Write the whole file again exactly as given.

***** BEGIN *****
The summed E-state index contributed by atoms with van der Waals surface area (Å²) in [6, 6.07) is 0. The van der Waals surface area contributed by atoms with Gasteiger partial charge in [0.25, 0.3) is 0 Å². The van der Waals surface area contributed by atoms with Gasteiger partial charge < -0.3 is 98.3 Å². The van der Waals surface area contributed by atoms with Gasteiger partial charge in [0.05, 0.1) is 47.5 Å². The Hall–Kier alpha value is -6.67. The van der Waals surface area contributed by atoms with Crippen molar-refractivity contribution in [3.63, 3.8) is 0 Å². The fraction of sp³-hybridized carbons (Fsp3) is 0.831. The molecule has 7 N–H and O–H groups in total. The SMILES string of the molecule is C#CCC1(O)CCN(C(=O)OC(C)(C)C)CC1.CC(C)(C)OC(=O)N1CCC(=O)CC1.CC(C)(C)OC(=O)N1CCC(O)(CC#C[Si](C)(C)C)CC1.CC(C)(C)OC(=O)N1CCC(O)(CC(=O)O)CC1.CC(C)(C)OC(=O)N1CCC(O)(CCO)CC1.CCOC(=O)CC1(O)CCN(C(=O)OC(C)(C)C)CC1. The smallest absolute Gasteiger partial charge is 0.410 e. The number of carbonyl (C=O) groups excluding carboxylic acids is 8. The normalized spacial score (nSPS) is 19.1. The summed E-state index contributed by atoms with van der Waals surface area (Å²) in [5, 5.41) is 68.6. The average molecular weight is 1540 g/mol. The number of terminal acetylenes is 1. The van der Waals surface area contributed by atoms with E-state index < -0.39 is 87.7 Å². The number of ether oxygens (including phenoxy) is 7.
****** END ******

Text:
The summed E-state index contributed by atoms with van der Waals surface area (Å²) in [6, 6.07) is 0. The van der Waals surface area contributed by atoms with Gasteiger partial charge in [0.25, 0.3) is 0 Å². The van der Waals surface area contributed by atoms with Gasteiger partial charge < -0.3 is 98.3 Å². The van der Waals surface area contributed by atoms with Gasteiger partial charge in [0.05, 0.1) is 47.5 Å². The Hall–Kier alpha value is -6.67. The van der Waals surface area contributed by atoms with Crippen molar-refractivity contribution in [3.63, 3.8) is 0 Å². The fraction of sp³-hybridized carbons (Fsp3) is 0.831. The molecule has 7 N–H and O–H groups in total. The SMILES string of the molecule is C#CCC1(O)CCN(C(=O)OC(C)(C)C)CC1.CC(C)(C)OC(=O)N1CCC(=O)CC1.CC(C)(C)OC(=O)N1CCC(O)(CC#C[Si](C)(C)C)CC1.CC(C)(C)OC(=O)N1CCC(O)(CC(=O)O)CC1.CC(C)(C)OC(=O)N1CCC(O)(CCO)CC1.CCOC(=O)CC1(O)CCN(C(=O)OC(C)(C)C)CC1. The smallest absolute Gasteiger partial charge is 0.410 e. The number of carbonyl (C=O) groups excluding carboxylic acids is 8. The normalized spacial score (nSPS) is 19.1. The summed E-state index contributed by atoms with van der Waals surface area (Å²) in [5, 5.41) is 68.6. The average molecular weight is 1540 g/mol. The number of terminal acetylenes is 1. The van der Waals surface area contributed by atoms with E-state index < -0.39 is 87.7 Å². The number of ether oxygens (including phenoxy) is 7.